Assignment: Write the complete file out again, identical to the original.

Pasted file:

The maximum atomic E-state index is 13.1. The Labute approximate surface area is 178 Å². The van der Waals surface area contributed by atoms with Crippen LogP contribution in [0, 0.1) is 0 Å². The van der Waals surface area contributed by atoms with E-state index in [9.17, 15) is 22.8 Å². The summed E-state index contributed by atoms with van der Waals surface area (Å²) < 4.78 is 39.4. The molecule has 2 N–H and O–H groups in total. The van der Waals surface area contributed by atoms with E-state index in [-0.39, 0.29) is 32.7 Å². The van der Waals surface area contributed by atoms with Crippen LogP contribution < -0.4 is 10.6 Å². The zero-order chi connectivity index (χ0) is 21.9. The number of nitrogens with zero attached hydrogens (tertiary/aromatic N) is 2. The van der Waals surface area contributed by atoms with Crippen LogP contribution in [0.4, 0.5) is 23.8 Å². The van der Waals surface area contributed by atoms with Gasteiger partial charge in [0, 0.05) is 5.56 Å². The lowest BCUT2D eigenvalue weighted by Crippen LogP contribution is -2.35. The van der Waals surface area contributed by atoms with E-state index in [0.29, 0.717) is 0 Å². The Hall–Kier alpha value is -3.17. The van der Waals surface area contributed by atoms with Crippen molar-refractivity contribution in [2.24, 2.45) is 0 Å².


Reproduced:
The maximum atomic E-state index is 13.1. The Labute approximate surface area is 178 Å². The van der Waals surface area contributed by atoms with Crippen LogP contribution in [0, 0.1) is 0 Å². The van der Waals surface area contributed by atoms with E-state index in [9.17, 15) is 22.8 Å². The summed E-state index contributed by atoms with van der Waals surface area (Å²) < 4.78 is 39.4. The molecule has 2 N–H and O–H groups in total. The van der Waals surface area contributed by atoms with E-state index in [-0.39, 0.29) is 32.7 Å². The van der Waals surface area contributed by atoms with Crippen LogP contribution < -0.4 is 10.6 Å². The zero-order chi connectivity index (χ0) is 21.9. The number of nitrogens with zero attached hydrogens (tertiary/aromatic N) is 2. The van der Waals surface area contributed by atoms with Crippen LogP contribution in [0.4, 0.5) is 23.8 Å². The van der Waals surface area contributed by atoms with Gasteiger partial charge in [0, 0.05) is 5.56 Å². The lowest BCUT2D eigenvalue weighted by Crippen LogP contribution is -2.35. The van der Waals surface area contributed by atoms with E-state index in [0.29, 0.717) is 0 Å². The Hall–Kier alpha value is -3.17. The van der Waals surface area contributed by atoms with Crippen molar-refractivity contribution in [2.24, 2.45) is 0 Å².